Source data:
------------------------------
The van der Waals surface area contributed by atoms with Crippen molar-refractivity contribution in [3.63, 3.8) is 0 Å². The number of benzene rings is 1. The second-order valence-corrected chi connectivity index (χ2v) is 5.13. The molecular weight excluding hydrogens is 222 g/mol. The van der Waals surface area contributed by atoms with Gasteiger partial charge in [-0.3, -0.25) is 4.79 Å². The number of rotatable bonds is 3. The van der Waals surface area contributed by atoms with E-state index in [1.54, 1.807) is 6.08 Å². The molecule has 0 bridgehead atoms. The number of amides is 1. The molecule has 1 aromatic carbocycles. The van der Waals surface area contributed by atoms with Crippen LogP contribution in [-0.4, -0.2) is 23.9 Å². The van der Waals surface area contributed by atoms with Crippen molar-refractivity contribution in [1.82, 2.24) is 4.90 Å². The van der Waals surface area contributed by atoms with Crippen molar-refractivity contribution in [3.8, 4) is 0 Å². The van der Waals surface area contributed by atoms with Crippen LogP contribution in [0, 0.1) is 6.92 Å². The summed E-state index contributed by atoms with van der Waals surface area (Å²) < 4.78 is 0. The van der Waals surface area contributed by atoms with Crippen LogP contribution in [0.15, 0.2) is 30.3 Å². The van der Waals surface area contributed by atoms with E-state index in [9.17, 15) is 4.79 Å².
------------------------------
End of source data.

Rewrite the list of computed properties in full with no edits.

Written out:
The van der Waals surface area contributed by atoms with Crippen molar-refractivity contribution in [3.63, 3.8) is 0 Å². The number of benzene rings is 1. The second-order valence-corrected chi connectivity index (χ2v) is 5.13. The molecular weight excluding hydrogens is 222 g/mol. The van der Waals surface area contributed by atoms with Gasteiger partial charge in [-0.3, -0.25) is 4.79 Å². The number of rotatable bonds is 3. The van der Waals surface area contributed by atoms with E-state index in [1.54, 1.807) is 6.08 Å². The molecule has 0 bridgehead atoms. The number of amides is 1. The molecule has 1 aromatic carbocycles. The van der Waals surface area contributed by atoms with Crippen LogP contribution in [-0.4, -0.2) is 23.9 Å². The van der Waals surface area contributed by atoms with Crippen molar-refractivity contribution in [1.82, 2.24) is 4.90 Å². The van der Waals surface area contributed by atoms with Crippen molar-refractivity contribution in [3.8, 4) is 0 Å². The van der Waals surface area contributed by atoms with Crippen LogP contribution in [0, 0.1) is 6.92 Å². The summed E-state index contributed by atoms with van der Waals surface area (Å²) < 4.78 is 0. The van der Waals surface area contributed by atoms with Crippen LogP contribution in [0.15, 0.2) is 30.3 Å². The van der Waals surface area contributed by atoms with E-state index in [9.17, 15) is 4.79 Å².